Monthly Economic Letter
Is the economy headed toward 1970s-style stagflation?
Stag-what? Stagflation. It’s an economic term that’s a mix of stagnation and inflation. It was coined in the late 1960s to describe a period of high inflation and low (or even negative) economic growth.
As we saw in the 1970s, stagflation is a nightmare for businesses and individuals. With inflation now at highs not seen for decades, there are growing fears that the U.S. and Canadian economies might be entering a new period of stagflation. Are these fears well-founded? What does future hold for the current bout of high inflation?
Indicators of stagflation
Of all the economic indicators, there are three that are of paramount importance: gross domestic product, the unemployment rate and inflation.
These indicators don’t usually bring good (or bad) news at the same time. For example, you don’t normally see low GDP growth and rising unemployment at the same time as high inflation.
When we talk about stagflation, it is because this holy trinity of economic indicators deviates from their usual relationship. We see low growth—even recession—and high unemployment along with high inflation. Is this what awaits North American economies?
Inflation rates on both sides of the Canada-U.S. border are disturbingly close to those that prevailed during the last period of stagflation in the 70s and 80s. Back then, inflation was public enemy No. 1, reaching just under 15% in the U.S.!
The dilemma for central banks was colossal as they were confronted by economies that needed stimulation to increase employment but also higher interest rates to calm price increases.
The precise source of stagflation remains a matter of debate among economists. However, the last two episodes—between 1974 and 1975 and 1978 and 1982—had some common elements. They occurred during an energy crisis and were preceded by periods of expansionary monetary policy.
So, are we there yet? Not quite.
In our time, the war in Ukraine has accentuated imbalances between supply and demand in the energy markets and pushed the price of crude oil up sharply. On the monetary side, governments and central banks have deployed extraordinary measures to support the economy through the COVID pandemic.
However, the decisive factor in stagflation is not directly linked to monetary policy, contrary to what many might believe. Instead, it depends above all on the expectations of households and businesses.
The risk of stagflation becomes more important as Canadians begin to expect inflation to remain higher for longer. The last Bank of Canada’s survey showed that many consumers were concern about inflation today but that longer-term expectations remained stable.
As long as households and businesses have confidence in the ability of the authorities to control rising prices and their expectations of future inflation remain anchored, this high-inflation period shall pass without too much damage to the economy.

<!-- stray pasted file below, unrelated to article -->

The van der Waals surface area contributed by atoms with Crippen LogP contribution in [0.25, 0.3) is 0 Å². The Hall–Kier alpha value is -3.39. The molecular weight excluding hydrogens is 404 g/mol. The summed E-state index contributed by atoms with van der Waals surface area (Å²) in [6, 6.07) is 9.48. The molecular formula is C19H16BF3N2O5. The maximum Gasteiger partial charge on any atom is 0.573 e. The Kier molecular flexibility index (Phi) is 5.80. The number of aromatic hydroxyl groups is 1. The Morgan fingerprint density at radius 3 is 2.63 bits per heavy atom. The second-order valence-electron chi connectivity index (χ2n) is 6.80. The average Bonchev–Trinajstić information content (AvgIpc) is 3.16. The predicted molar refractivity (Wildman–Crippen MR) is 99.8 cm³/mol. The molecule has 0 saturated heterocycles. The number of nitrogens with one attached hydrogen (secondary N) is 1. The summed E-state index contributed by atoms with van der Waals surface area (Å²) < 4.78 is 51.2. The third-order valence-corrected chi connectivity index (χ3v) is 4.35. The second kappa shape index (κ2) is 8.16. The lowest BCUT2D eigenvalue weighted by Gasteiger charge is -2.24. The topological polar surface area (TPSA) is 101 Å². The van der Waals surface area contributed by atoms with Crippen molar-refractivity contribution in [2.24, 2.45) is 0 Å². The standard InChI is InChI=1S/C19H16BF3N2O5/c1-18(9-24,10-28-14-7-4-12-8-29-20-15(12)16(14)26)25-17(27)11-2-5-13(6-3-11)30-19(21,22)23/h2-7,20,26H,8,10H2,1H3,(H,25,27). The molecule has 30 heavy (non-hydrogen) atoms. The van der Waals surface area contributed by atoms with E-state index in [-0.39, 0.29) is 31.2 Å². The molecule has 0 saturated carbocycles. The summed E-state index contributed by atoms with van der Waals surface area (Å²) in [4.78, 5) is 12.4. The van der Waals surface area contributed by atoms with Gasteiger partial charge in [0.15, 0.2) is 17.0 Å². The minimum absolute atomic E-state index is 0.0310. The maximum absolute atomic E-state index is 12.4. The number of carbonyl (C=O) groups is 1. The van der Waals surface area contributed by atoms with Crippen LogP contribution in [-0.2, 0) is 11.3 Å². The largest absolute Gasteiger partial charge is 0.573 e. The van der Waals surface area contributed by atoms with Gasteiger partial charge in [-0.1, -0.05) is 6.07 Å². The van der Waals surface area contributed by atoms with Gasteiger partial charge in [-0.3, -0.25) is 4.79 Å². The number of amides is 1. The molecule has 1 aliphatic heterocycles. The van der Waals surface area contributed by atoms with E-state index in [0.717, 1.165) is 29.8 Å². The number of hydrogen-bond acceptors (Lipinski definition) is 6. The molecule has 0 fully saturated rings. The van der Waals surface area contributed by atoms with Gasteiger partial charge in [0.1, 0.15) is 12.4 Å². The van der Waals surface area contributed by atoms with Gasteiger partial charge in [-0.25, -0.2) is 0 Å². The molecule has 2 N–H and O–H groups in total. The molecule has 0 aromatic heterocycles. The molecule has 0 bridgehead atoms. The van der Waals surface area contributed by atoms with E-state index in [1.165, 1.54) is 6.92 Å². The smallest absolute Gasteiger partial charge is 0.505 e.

The central banks’ wager
Monetary policy decisions are never simple. Even less so when you add such highly uncertain factors as a pandemic, the invasion of Ukraine and the economic war against Russia.
The central banks' bet is that tighter monetary conditions will calm demand and slow the current galloping inflation without causing a major slowdown of the economy. To do this, interest rates must rise and quickly, according to U.S. Federal Reserve officials.
However, it takes several months for rate hikes to fully work their way through the economy and this is why some observers are concerned about central banks tightening too much and throwing the economy into recession.
This is notably what happened during the last episodes of stagflation, which were marked by two deep recessions when the policy rate was increased to 18% in Canada and 20% in the United States.
Is there cause for concern?
While price increases will remain high for some time to come, by this time next year, we hope the supply of goods and services will have recovered from pandemic disruptions and interest rate hikes will have slowed demand. If these adjustments come to pass, we would expect inflation to return to more sustainable levels as early as 2023.
For now, the Canadian and U.S. economies are still on a solid footing. Yes, inflation is high and central banks need to address it, but unemployment is very low, and growth remains solid.
Businesses are struggling to keep up with strong demand, a sign that there is little or no excess capacity in the economy today. Economic growth should therefore be headed for a soft landing despite the high level of uncertainty we face.
The impact on your business
- High inflation brings back painful memories of the stagflation of the 70s and 80s for many Canadians. But the economy remains on solid footing despite the high level of uncertainty.
- The current inflation is mainly due to imbalances between supply and demand caused by the pandemic and the subsequent reopening of the economy. Inflation will remain higher than initially thought but should return to a more reasonable level in 2023.
- Until then, price increases will remain high and interest rates will rise for quite some time, but households and businesses are in a good position to absorb much of these increases. As demand slows, supply will be better able to respond.